We usually don't cover televisions in detail here at AnandTech. However, the current flux in the market when it comes to 4K displays for HTPCs made CES 2016 an interesting destination for us to look at what vendors will be offering in the near future. Consumers looking for the best possible picture quality and not concerned about the price have a number of models to choose from in the Smasung SUHDTV series and the Sony XBR series TVs.

Vizio and Hisense 4K TVs are perfect for those on a tight budget. However, a limited budget also means that one can't afford to be an early adopter and be stuck with an outdated television early on. In June 2014, we covered the launch of the Hisense 50H7GB 4K TV. In that article, we covered the minimum features that a 4K HTPC display needed to support in order to not become obsolete within a couple of years. The 50H7GB 50" 4K TV was launched at $600. It supported HDMI 2.0 and HDCP 2.2, with the only disappointing factor being the absence of HDR capabilities. Consumers considering this model obviously have price, and not picture quality, at the top of their purchase factors. In late August 2015, Hisense had launched the H10 series ULED TV with full-array local dimming and quantum dot technologoy for a wider color gamut (the 65" model is currently available for $2500).

At CES 2016, we stopped by Hisense's booth to get an idea of what they had in store for consumers over the rest of the year and what they are working on for future products. The good news is that all the four 4K TV lineups get updated with HDR processing capability - the H7, H8, H9 and H10.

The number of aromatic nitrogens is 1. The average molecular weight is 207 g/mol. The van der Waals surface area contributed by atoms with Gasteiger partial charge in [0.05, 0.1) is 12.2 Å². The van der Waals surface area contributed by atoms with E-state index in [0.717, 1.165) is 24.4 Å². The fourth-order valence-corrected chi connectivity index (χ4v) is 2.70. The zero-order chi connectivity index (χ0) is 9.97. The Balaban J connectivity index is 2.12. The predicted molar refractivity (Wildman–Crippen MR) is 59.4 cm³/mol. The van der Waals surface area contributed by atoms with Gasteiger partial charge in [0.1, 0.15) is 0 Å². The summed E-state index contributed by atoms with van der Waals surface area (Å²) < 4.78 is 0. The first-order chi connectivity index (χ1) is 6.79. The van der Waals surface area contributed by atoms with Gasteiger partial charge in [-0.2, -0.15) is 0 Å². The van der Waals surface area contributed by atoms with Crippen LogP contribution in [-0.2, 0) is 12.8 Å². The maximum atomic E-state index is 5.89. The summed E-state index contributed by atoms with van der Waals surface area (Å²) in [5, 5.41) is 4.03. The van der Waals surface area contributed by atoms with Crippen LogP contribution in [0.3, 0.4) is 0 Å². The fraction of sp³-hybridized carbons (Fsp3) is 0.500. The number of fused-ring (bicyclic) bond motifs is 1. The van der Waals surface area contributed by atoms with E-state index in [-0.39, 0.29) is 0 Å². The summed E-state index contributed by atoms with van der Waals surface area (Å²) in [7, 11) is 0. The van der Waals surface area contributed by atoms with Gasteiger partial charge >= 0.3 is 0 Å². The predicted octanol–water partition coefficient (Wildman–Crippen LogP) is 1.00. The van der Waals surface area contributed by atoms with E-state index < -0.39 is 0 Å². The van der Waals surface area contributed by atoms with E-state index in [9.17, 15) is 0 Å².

• The new H10 will be similar to the one currently available on Amazon with all the Smart TV and Wi-Fi features, but Hisense hopes to get THX certification for this high-end curved model.
  • The H9 (55", $1000, February 2016) gets all the features of the new H10 except that it will not have 3D or quantum dot technology.
  • The H8 (50" - $600, 55" - $700, April 2016) is not a curved model. But, Hisense indicates that it will not have the vibrant picture quality of the H9 and H10.
  • The H7 (43" - $400, 50" - $550, 55" - $650, 65" - $1300, February 2016) doesn't have the full-array local dimming present in the other models, but carries forward other features from the H8.

It is exciting to see that HDR is making an appearance at mainstream price points. However, wider color gamut is absolutely essential to better appreciate the right 4K content. It might be worthwhile to take a look at the complete specification sheets of the above models before making a purchase decision. Important aspects to track down would be the panel type and panel bitwidth, color gamut coverage and black levels.

Hisense believes that there is a big tussle going on between ULED technology and OLED. To give consumers their perspective, they had the same clip running on a ULED TV as well as an OLED TV side by side in their booth.